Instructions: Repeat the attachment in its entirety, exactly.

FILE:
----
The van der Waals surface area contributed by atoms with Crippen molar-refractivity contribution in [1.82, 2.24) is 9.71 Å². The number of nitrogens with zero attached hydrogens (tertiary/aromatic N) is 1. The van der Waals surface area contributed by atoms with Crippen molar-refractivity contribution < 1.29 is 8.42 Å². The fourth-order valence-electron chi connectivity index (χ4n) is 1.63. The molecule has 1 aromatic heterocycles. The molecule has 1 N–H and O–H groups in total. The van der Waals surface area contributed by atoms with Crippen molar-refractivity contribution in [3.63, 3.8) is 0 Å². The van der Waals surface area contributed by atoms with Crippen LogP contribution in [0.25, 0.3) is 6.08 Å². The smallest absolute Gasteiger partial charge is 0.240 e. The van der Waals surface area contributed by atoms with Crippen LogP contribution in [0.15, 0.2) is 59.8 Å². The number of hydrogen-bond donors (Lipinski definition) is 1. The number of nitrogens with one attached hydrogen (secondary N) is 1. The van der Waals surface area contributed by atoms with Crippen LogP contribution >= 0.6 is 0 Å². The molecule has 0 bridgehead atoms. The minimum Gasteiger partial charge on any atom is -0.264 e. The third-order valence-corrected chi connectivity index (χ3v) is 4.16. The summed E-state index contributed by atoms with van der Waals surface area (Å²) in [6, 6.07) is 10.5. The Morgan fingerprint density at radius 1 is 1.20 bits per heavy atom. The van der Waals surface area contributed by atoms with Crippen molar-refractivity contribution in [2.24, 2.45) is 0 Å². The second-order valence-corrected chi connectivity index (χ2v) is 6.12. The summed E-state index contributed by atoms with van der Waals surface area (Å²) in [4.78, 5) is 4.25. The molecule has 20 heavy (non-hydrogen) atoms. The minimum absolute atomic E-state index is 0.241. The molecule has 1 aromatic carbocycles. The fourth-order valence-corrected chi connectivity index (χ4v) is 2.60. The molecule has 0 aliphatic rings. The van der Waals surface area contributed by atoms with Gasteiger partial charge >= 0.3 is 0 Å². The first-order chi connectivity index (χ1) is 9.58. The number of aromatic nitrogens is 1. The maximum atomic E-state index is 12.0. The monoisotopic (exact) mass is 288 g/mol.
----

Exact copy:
The van der Waals surface area contributed by atoms with Crippen molar-refractivity contribution in [1.82, 2.24) is 9.71 Å². The number of nitrogens with zero attached hydrogens (tertiary/aromatic N) is 1. The van der Waals surface area contributed by atoms with Crippen molar-refractivity contribution < 1.29 is 8.42 Å². The fourth-order valence-electron chi connectivity index (χ4n) is 1.63. The molecule has 1 aromatic heterocycles. The molecule has 1 N–H and O–H groups in total. The van der Waals surface area contributed by atoms with Crippen molar-refractivity contribution in [3.63, 3.8) is 0 Å². The van der Waals surface area contributed by atoms with Crippen LogP contribution in [0.25, 0.3) is 6.08 Å². The smallest absolute Gasteiger partial charge is 0.240 e. The van der Waals surface area contributed by atoms with Crippen LogP contribution in [0.15, 0.2) is 59.8 Å². The number of hydrogen-bond donors (Lipinski definition) is 1. The number of nitrogens with one attached hydrogen (secondary N) is 1. The van der Waals surface area contributed by atoms with Crippen LogP contribution >= 0.6 is 0 Å². The molecule has 0 bridgehead atoms. The minimum Gasteiger partial charge on any atom is -0.264 e. The third-order valence-corrected chi connectivity index (χ3v) is 4.16. The summed E-state index contributed by atoms with van der Waals surface area (Å²) in [6, 6.07) is 10.5. The Morgan fingerprint density at radius 1 is 1.20 bits per heavy atom. The van der Waals surface area contributed by atoms with Crippen molar-refractivity contribution in [2.24, 2.45) is 0 Å². The second-order valence-corrected chi connectivity index (χ2v) is 6.12. The summed E-state index contributed by atoms with van der Waals surface area (Å²) in [4.78, 5) is 4.25. The molecule has 20 heavy (non-hydrogen) atoms. The minimum absolute atomic E-state index is 0.241. The molecule has 1 aromatic carbocycles. The fourth-order valence-corrected chi connectivity index (χ4v) is 2.60. The molecule has 0 aliphatic rings. The van der Waals surface area contributed by atoms with Gasteiger partial charge >= 0.3 is 0 Å². The first-order chi connectivity index (χ1) is 9.58. The number of aromatic nitrogens is 1. The maximum atomic E-state index is 12.0. The monoisotopic (exact) mass is 288 g/mol.